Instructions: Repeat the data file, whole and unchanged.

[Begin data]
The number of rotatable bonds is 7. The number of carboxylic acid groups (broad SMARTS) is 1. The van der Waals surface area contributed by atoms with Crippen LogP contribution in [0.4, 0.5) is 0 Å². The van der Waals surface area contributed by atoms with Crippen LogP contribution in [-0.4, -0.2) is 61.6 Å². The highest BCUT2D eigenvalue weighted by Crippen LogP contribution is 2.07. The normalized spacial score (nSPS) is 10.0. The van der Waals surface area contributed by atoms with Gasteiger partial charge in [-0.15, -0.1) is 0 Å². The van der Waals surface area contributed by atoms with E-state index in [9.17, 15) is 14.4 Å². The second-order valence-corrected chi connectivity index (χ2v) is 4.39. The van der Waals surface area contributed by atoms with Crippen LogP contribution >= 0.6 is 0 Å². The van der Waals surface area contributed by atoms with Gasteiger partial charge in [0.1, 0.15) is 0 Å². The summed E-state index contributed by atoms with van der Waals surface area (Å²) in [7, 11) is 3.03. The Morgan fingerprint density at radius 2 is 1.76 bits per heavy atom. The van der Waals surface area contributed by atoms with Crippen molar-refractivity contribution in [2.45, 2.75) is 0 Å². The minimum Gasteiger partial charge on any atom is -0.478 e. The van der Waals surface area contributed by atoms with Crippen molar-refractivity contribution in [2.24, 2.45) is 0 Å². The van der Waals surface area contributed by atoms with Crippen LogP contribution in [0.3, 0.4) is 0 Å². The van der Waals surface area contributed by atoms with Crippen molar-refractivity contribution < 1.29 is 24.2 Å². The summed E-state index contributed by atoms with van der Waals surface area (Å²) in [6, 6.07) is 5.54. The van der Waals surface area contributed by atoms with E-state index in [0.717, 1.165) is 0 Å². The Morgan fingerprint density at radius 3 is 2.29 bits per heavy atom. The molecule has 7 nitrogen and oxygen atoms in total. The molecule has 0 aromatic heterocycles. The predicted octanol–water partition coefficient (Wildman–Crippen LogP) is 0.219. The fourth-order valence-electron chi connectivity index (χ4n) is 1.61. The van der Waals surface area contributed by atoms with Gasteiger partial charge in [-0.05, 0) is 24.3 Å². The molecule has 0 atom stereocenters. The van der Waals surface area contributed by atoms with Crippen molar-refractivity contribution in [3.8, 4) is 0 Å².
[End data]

The number of rotatable bonds is 7. The number of carboxylic acid groups (broad SMARTS) is 1. The van der Waals surface area contributed by atoms with Crippen LogP contribution in [0.4, 0.5) is 0 Å². The van der Waals surface area contributed by atoms with Crippen LogP contribution in [-0.4, -0.2) is 61.6 Å². The highest BCUT2D eigenvalue weighted by Crippen LogP contribution is 2.07. The normalized spacial score (nSPS) is 10.0. The van der Waals surface area contributed by atoms with Gasteiger partial charge in [-0.15, -0.1) is 0 Å². The van der Waals surface area contributed by atoms with E-state index in [9.17, 15) is 14.4 Å². The second-order valence-corrected chi connectivity index (χ2v) is 4.39. The van der Waals surface area contributed by atoms with Crippen LogP contribution >= 0.6 is 0 Å². The van der Waals surface area contributed by atoms with Gasteiger partial charge in [0.1, 0.15) is 0 Å². The summed E-state index contributed by atoms with van der Waals surface area (Å²) in [7, 11) is 3.03. The Morgan fingerprint density at radius 2 is 1.76 bits per heavy atom. The van der Waals surface area contributed by atoms with Crippen molar-refractivity contribution in [2.45, 2.75) is 0 Å². The minimum Gasteiger partial charge on any atom is -0.478 e. The van der Waals surface area contributed by atoms with Crippen molar-refractivity contribution in [2.24, 2.45) is 0 Å². The van der Waals surface area contributed by atoms with Crippen LogP contribution in [0.3, 0.4) is 0 Å². The van der Waals surface area contributed by atoms with Crippen molar-refractivity contribution < 1.29 is 24.2 Å². The summed E-state index contributed by atoms with van der Waals surface area (Å²) in [6, 6.07) is 5.54. The van der Waals surface area contributed by atoms with E-state index in [0.717, 1.165) is 0 Å². The Morgan fingerprint density at radius 3 is 2.29 bits per heavy atom. The molecule has 7 nitrogen and oxygen atoms in total. The molecule has 0 aromatic heterocycles. The predicted octanol–water partition coefficient (Wildman–Crippen LogP) is 0.219. The fourth-order valence-electron chi connectivity index (χ4n) is 1.61. The van der Waals surface area contributed by atoms with Gasteiger partial charge in [-0.05, 0) is 24.3 Å². The molecule has 0 atom stereocenters. The van der Waals surface area contributed by atoms with Crippen molar-refractivity contribution in [3.8, 4) is 0 Å².